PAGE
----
Four apply so far for vacant Morrisville Town Council seat

aramos@newsobserver.comJanuary 5, 2014 

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    Go to for more information about the vacancy on the Morrisville Town Council and application requirements. Information is also available in the lobbies of Town Hall, the Morrisville Aquatics & Fitness Center and the Cedar Fork Community Center.

— Four people, including a former council member, have applied so far to fill the vacant seat on the Morrisville Town Council.

The council began accepting applications last month to fill the at-large seat left open by Mark Stohlman, who was elected mayor in November. Interested candidates have until Jan. 17 to file an application with the clerk’s office.

Margaret Broadwell, who has served on the council intermittently since 1984 and was Morrisville’s first female mayor, has applied for the seat. She lost her District 4 seat in November to Vicki Scroggins-Johnson.

“I still have a desire to serve,” said Broadwell, 65. “The Town Council currently has a large number of projects in the pipeline. I would love to follow things through as well as bring a higher level of efficiencies through technology and bring more services to citizens through additional community events.”

Broadwell restarted the town’s annual holiday parade in 2011 and formed her own company, Variety Venues, to put on the event. She is co-owner of Leather Wraps, which imports artisan leather shawls from Ecuador.

“It’s a lot of hard work, and at the end of the day I feel I’ve contributed to the quality of life here in Morrisville,” Broadwell said about public service. “If I can make people happy, then I’m happy.”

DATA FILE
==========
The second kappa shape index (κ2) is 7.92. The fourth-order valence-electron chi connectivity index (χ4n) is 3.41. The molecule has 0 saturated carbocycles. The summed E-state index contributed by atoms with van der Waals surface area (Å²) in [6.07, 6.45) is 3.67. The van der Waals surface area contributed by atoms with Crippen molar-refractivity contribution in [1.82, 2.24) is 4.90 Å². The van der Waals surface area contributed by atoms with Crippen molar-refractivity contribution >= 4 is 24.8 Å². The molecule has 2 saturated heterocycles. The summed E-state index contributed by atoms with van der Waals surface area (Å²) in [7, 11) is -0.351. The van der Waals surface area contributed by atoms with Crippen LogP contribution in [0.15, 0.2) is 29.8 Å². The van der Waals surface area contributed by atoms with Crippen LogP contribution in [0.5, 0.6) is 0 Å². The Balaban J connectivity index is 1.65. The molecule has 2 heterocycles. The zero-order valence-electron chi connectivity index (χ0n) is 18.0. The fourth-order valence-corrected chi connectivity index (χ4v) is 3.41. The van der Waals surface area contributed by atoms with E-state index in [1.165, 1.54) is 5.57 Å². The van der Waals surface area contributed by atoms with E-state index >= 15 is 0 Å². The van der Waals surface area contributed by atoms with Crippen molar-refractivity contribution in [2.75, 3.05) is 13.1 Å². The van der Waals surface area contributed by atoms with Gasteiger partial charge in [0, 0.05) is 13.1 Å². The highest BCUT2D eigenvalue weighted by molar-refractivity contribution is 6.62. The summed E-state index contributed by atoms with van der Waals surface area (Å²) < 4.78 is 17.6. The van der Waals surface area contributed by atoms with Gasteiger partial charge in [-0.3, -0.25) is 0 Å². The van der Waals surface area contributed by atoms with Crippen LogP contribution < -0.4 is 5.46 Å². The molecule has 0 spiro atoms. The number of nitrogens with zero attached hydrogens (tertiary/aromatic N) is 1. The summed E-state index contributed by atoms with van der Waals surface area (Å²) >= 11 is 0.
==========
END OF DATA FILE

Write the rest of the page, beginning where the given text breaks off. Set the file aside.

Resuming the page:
Brian Donnelly and Z. Harlean Botha, who both volunteer with town-related groups, also want to serve on the council.

The fourth applicant did not meet the residency requirement for the job; the home has a Morrisville postal address but is within Cary town limits, according to Wake County records.

Donnelly, 44, is a real-estate broker and serves as a member of the town’s parks and recreation advisory board and economic development committee.

He said his parents instilled in him a sense of civic duty.

“When I first moved to town the first question I got from my parents was, ‘How are you going to serve your community?’ ” Donnelly said. “I have faith in this Town Council, and I think they are getting off on the right foot. I feel like I could be a part of it.

“I feel like I’m in tune with what’s going on. It’s not that big a leap from serving on a town committee to the Town Council as you would think. You work for the town, you work for the citizens, which is the same thing we do on the parks and recreation committee.”

Botha, 66, is a member of the town’s Community Emergency Response Team, or CERT, and is secretary for Fire Chaplain 101, a Morrisville-based nonprofit that helps firefighters through grief and work-related stress.

Botha has a master’s degree in public administration.

“I was involved in some of the candidate races during the election,” Botha said. “I just got interested in the process, and I thought I’d toss my hat in the ring.”

Botha wants the town to do an in-depth survey of the current and future transportation plan, to build a soldiers’ memorial, to preserve historic properties and to build a public library.

The appointee chosen by the Town Council will be paid $9,400 a year, along with travel and training benefits, electronic equipment if needed and the option for medical and dental benefits.

Ramos: 919-460-2609; Twitter: @AlianaCaryNews

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